Climate Change And The Illusion Of Choice

Campus Progress

For the first time since 1984, the issue of climate change was not addressed in any of the presidential debates.

Sea ice in the Arctic has reached its lowest levels ever recorded, but you wouldn’t know it from the third presidential debate. Instead, President Obama and Gov. Mitt Romney seemed to be competing over who was more eager to boost domestic oil and gas production.

Obama boasted that domestic oil production has reached its highest level in 16 years under his administration. Romney promised to increase offshore drilling and support the construction of an oil pipeline from Canada.

Romney’s record on climate change is dubious compared to Obama’s, but the President and his party are quieter on the issue lately. Ezra Klein of the Washington Post writes that the 2012 Democratic platform has a more “muted tone” on climate change than their dire warnings in 2008.

Climate change is becoming an increasingly vital issue, especially for Millennials, who will be most affected by current decisions on the matter. And through the PowerVote Campaign, young voters mobilized in large numbers to pressure the candidates to discuss climate change.

During his interview with Obama on MTV, media personality Sway Calloway addressed the lack of attention to the issue when he asked if the President would make climate change “a priority” if re-elected. The president’s answer was as almost as discouraging as a resounding “no.”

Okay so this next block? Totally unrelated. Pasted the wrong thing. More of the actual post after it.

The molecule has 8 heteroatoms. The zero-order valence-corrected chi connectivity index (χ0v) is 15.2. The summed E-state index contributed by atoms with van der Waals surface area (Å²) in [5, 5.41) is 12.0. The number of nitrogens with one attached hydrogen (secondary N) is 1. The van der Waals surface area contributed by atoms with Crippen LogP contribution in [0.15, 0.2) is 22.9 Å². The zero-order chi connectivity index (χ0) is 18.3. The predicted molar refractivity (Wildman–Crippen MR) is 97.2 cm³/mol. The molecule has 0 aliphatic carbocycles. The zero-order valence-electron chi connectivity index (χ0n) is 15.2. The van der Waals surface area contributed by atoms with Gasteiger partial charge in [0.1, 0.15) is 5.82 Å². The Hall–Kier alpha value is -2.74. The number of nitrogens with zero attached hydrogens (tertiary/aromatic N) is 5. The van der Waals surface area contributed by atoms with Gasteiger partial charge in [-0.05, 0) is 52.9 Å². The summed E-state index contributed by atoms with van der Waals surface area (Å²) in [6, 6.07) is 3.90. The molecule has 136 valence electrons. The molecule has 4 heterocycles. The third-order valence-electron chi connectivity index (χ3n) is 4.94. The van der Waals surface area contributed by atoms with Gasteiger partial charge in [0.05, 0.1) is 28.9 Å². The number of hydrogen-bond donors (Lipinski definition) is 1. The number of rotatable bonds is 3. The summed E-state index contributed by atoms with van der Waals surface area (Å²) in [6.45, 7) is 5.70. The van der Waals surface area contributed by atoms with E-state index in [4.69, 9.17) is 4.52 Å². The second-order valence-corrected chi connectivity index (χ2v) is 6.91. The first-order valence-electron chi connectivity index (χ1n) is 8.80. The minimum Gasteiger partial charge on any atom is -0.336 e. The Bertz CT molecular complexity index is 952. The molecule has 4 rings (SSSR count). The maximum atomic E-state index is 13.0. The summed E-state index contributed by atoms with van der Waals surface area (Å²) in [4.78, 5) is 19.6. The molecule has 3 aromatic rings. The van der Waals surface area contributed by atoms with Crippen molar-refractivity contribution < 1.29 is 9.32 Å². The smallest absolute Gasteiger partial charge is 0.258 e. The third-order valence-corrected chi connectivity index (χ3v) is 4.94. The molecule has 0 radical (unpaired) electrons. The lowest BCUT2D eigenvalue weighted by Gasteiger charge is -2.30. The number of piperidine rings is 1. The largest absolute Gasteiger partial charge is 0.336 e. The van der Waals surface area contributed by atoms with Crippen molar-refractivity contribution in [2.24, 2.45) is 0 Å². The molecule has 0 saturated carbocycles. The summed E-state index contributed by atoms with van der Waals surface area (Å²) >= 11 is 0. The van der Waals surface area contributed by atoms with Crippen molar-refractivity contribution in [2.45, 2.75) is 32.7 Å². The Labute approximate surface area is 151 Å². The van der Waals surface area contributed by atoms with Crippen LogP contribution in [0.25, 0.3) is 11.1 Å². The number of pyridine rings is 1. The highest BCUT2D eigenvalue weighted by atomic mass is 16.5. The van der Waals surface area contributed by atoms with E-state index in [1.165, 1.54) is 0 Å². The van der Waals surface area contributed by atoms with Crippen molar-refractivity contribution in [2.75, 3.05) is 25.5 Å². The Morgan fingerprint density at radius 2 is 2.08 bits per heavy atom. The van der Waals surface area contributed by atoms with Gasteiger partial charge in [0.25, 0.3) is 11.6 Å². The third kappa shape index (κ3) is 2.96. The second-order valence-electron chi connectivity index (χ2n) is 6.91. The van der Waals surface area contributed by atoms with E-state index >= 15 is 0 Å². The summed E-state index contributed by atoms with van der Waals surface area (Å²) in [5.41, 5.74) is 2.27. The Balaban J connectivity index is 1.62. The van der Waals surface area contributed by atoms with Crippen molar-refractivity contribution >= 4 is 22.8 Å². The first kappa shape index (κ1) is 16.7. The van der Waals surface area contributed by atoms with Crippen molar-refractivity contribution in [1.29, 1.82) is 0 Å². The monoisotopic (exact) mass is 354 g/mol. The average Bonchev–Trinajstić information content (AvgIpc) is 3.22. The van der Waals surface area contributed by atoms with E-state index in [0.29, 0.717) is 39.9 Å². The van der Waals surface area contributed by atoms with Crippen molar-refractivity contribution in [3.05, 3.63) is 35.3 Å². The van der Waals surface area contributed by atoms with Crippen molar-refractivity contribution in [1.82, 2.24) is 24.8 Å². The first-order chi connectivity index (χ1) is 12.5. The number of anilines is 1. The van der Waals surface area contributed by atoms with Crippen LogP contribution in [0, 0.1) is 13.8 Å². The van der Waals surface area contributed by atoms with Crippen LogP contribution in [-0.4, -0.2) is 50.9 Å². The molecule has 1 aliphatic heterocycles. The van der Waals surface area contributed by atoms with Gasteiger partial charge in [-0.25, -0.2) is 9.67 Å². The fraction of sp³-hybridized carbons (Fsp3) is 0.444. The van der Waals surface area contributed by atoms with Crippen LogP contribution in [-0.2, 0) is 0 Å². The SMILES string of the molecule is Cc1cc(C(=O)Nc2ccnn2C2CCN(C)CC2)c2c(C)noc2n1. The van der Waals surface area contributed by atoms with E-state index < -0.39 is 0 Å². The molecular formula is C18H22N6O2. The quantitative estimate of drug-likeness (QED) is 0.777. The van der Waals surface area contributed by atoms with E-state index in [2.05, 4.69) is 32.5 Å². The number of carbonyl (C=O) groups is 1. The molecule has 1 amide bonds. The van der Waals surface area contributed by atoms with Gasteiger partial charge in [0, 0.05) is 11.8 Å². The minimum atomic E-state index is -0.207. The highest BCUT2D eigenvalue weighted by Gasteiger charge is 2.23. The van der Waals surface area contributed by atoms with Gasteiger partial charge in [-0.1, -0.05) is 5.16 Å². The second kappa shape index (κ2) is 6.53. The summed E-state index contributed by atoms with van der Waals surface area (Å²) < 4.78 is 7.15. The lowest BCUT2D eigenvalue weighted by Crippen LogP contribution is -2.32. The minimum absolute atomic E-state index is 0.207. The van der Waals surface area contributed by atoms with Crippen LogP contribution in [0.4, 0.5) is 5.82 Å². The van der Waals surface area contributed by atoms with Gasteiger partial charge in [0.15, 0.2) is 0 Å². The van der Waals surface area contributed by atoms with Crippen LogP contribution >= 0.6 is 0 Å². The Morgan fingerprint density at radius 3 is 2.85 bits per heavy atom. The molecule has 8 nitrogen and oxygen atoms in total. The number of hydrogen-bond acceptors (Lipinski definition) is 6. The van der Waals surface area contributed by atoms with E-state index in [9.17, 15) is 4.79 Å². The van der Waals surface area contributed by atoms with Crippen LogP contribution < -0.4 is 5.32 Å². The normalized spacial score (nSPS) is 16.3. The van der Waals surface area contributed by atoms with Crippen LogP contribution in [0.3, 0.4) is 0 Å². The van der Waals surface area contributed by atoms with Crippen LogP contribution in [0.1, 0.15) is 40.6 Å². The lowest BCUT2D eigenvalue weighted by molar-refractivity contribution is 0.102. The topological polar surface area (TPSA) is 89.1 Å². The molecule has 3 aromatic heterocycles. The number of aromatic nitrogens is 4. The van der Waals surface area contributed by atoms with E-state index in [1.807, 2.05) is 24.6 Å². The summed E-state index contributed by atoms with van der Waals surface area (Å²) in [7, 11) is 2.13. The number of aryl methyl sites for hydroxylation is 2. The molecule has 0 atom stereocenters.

While he highlighted his administration’s increased fuel efficiency standards for vehicles, he failed to demonstrate the enthusiasm for the issue that was so encouraging in 2008, and he did not reaffirm his commitment to cap-and-trade programs made during the previous election.

Though he has significantly increased funding for alternative energy, the president’s rhetoric on the issue this year reveals where his loyalty lies: with domestic production of fossil fuels. The “energy” section of the president’s website focuses on his intent to increase domestic natural gas, oil, and coal production. But if elected, Romney would likely reverse even the small steps taken by the president to lessen the country’s contribution to global warming.

The lack of firm commitment on either side to address climate change reveals that voters, especially young voters, concerned about the issue may face a less than ideal choice on Election Day.

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